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In theoretical physics, one often analyzes theories with supersymmetry which also have internal gauge symmetries. So, it is important to come up with a supersymmetric generalization of gauge theories. In four dimensions, the minimal N=1 supersymmetry may be written using a superspace. This superspace involves four extra fermionic coordinates $theta^1,theta^2,bartheta^1,bartheta^2$, transforming as a two-component spinor and its conjugate.

Every superfield, i.e. a field that depends on all coordinates of the superspace, may be expanded with respect to the new fermionic coordinates. There exists a special kind of superfields, the so-called chiral superfields, that only depend on the variables $theta$ but not their conjugates (more precisely, $overline\{D\}f=0$). However, a vector superfield depends on all coordinates. It describes a gauge field and its superpartner, namely a Weyl fermion that obeys a Dirac equation.

- $$

V is the vector superfield (prepotential) and is real ($overline\{V\}=V$). The fields on the right hand side are component fields.

The gauge transformations act as

- $$

It's easy to check that the chiral superfield

- $W\_alpha\; equiv\; -frac\{1\}\{4\}overline\{D\}^2\; D\_alpha\; V$

A nonSUSY covariant gauge which is often used is the Wess-Zumino gauge. Here, C, χ, M and N are all set to zero. The residual gauge symmetries are gauge transformations of the traditional bosonic type.

A chiral superfield X with a charge of q transforms as

- $X\; to\; e^\{qLambda\}X$

- $overline\{X\}\; to\; e^\{qoverline\{Lambda\}\}X$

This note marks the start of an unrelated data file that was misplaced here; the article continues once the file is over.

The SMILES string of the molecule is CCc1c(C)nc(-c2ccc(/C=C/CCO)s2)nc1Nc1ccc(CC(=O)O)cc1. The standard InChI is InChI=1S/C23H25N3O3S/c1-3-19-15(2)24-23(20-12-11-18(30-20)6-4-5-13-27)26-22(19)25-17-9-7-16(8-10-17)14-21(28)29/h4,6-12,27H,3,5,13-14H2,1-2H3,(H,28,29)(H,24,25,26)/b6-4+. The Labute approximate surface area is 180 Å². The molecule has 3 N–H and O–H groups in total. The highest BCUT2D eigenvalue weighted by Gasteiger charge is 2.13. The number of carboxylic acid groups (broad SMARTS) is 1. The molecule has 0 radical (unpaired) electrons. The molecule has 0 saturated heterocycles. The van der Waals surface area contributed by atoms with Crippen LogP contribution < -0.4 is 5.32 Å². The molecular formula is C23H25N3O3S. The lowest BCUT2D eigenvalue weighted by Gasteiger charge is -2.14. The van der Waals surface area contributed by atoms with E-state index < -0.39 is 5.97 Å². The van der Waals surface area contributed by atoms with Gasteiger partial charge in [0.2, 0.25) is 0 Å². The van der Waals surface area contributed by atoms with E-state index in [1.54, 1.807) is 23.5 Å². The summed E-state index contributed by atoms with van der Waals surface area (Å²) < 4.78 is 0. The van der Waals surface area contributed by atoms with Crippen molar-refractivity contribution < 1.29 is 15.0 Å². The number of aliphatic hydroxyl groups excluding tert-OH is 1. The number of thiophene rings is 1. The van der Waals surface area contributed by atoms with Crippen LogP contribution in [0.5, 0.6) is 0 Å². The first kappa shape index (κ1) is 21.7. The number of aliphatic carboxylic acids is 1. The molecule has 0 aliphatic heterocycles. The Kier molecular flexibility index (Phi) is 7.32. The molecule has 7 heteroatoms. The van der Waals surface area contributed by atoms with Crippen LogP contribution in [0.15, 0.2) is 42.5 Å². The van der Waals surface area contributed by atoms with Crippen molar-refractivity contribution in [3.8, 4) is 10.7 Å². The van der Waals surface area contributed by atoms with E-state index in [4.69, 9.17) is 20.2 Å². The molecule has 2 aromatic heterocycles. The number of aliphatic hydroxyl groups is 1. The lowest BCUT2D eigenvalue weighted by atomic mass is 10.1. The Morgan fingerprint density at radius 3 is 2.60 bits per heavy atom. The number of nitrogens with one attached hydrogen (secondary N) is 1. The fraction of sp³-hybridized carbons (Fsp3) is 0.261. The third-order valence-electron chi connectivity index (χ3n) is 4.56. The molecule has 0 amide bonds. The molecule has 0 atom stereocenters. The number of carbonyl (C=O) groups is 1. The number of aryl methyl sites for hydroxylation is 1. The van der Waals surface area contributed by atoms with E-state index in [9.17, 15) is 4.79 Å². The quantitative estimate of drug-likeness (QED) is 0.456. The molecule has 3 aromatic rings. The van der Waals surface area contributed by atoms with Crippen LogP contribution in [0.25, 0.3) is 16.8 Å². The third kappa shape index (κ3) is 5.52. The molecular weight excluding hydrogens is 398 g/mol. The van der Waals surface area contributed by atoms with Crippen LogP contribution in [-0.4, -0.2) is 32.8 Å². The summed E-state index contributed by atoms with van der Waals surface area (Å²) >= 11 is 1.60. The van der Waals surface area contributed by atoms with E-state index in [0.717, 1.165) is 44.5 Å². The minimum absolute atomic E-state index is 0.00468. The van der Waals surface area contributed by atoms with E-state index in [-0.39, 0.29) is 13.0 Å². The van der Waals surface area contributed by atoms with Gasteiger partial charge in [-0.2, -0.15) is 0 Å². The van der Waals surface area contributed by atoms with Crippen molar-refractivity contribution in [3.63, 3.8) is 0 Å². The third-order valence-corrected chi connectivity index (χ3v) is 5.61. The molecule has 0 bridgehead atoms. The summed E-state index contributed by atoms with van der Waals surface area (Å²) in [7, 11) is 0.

- $overline\{X\}e^\{-qV\}X$

$e^\{-qV\}$ is called a bridge since it "bridges" a field which transforms under Λ only with a field which transforms under $overline\{Lambda\}$ only.

More generally, if we have a real gauge group G that we wish to supersymmetrize, we first have to complexify it to G^{c}. e^{-qV} then acts a compensator for the complex gauge transformations in effect absorbing them leaving only the real parts. This is what's being done in the Wess-Zumino gauge.

In gauge I, we still have the residual gauge $e^Lambda$ where $overline\{d\}\_\{dot\{alpha\}\}Lambda=0$ and in gauge II, we have the residual gauge $e^\{overline\{Lambda\}\}$ satisfying $d\_alpha\; overline\{Lambda\}=0$. Under the residual gauges, the bridge transforms as $e^\{-V\}to\; e^\{-overline\{Lambda\}-V-Lambda\}$. Without any additional constraints, the bridge $e^\{-V\}$ wouldn't give all the information about the gauge field. However, with the additional constraint $F\_\{dot\{alpha\}beta\}$, there's only one unique gauge field which is compatible with the bridge modulo gauge transformations. Now, the bridge gives exactly the same information content as the gauge field.

In theories with higher supersymmetry (and perhaps higher dimension), a vector superfield typically describes not only a gauge field and a Weyl fermion but also at least one complex scalar field.

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Last updated on Wednesday June 04, 2008 at 00:02:39 PDT (GMT -0700)

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This article is licensed under the GNU Free Documentation License.

Last updated on Wednesday June 04, 2008 at 00:02:39 PDT (GMT -0700)

View this article at Wikipedia.org - Edit this article at Wikipedia.org - Donate to the Wikimedia Foundation

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